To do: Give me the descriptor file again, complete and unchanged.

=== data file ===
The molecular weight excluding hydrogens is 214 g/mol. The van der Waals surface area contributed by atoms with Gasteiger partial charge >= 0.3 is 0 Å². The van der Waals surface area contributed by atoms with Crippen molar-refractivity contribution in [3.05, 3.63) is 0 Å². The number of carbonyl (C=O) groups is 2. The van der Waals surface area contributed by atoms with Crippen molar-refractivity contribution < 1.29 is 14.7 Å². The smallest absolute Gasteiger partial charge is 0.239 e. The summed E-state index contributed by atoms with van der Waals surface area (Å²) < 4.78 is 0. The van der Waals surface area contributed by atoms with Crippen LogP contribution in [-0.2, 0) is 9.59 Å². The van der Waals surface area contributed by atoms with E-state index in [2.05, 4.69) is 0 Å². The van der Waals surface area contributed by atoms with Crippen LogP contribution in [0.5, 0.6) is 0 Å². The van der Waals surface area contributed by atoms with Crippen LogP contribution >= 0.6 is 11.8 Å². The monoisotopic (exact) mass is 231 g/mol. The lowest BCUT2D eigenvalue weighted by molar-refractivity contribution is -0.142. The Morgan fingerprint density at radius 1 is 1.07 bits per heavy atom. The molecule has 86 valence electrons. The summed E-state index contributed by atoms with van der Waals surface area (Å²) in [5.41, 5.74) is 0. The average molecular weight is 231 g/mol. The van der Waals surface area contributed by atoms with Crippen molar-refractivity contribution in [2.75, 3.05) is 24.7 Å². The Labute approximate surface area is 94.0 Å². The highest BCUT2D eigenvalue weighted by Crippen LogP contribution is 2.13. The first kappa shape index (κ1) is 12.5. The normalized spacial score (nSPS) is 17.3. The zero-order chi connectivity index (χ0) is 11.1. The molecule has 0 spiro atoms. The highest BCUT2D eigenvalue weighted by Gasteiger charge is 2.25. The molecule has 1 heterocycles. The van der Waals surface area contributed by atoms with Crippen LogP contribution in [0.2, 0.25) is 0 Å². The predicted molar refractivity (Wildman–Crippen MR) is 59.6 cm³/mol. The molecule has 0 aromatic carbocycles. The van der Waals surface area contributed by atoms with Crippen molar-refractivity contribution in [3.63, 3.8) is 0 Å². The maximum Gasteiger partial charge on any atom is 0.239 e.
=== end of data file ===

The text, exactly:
The molecular weight excluding hydrogens is 214 g/mol. The van der Waals surface area contributed by atoms with Gasteiger partial charge >= 0.3 is 0 Å². The van der Waals surface area contributed by atoms with Crippen molar-refractivity contribution in [3.05, 3.63) is 0 Å². The number of carbonyl (C=O) groups is 2. The van der Waals surface area contributed by atoms with Crippen molar-refractivity contribution < 1.29 is 14.7 Å². The smallest absolute Gasteiger partial charge is 0.239 e. The summed E-state index contributed by atoms with van der Waals surface area (Å²) < 4.78 is 0. The van der Waals surface area contributed by atoms with Crippen LogP contribution in [-0.2, 0) is 9.59 Å². The van der Waals surface area contributed by atoms with E-state index in [2.05, 4.69) is 0 Å². The van der Waals surface area contributed by atoms with Crippen LogP contribution in [0.5, 0.6) is 0 Å². The van der Waals surface area contributed by atoms with Crippen LogP contribution >= 0.6 is 11.8 Å². The monoisotopic (exact) mass is 231 g/mol. The lowest BCUT2D eigenvalue weighted by molar-refractivity contribution is -0.142. The Morgan fingerprint density at radius 1 is 1.07 bits per heavy atom. The molecule has 86 valence electrons. The summed E-state index contributed by atoms with van der Waals surface area (Å²) in [5.41, 5.74) is 0. The average molecular weight is 231 g/mol. The van der Waals surface area contributed by atoms with Crippen molar-refractivity contribution in [2.75, 3.05) is 24.7 Å². The Labute approximate surface area is 94.0 Å². The highest BCUT2D eigenvalue weighted by Crippen LogP contribution is 2.13. The first kappa shape index (κ1) is 12.5. The normalized spacial score (nSPS) is 17.3. The zero-order chi connectivity index (χ0) is 11.1. The molecule has 0 spiro atoms. The highest BCUT2D eigenvalue weighted by Gasteiger charge is 2.25. The molecule has 1 heterocycles. The van der Waals surface area contributed by atoms with Crippen LogP contribution in [0.2, 0.25) is 0 Å². The predicted molar refractivity (Wildman–Crippen MR) is 59.6 cm³/mol. The molecule has 0 aromatic carbocycles. The van der Waals surface area contributed by atoms with Crippen molar-refractivity contribution in [3.63, 3.8) is 0 Å². The maximum Gasteiger partial charge on any atom is 0.239 e.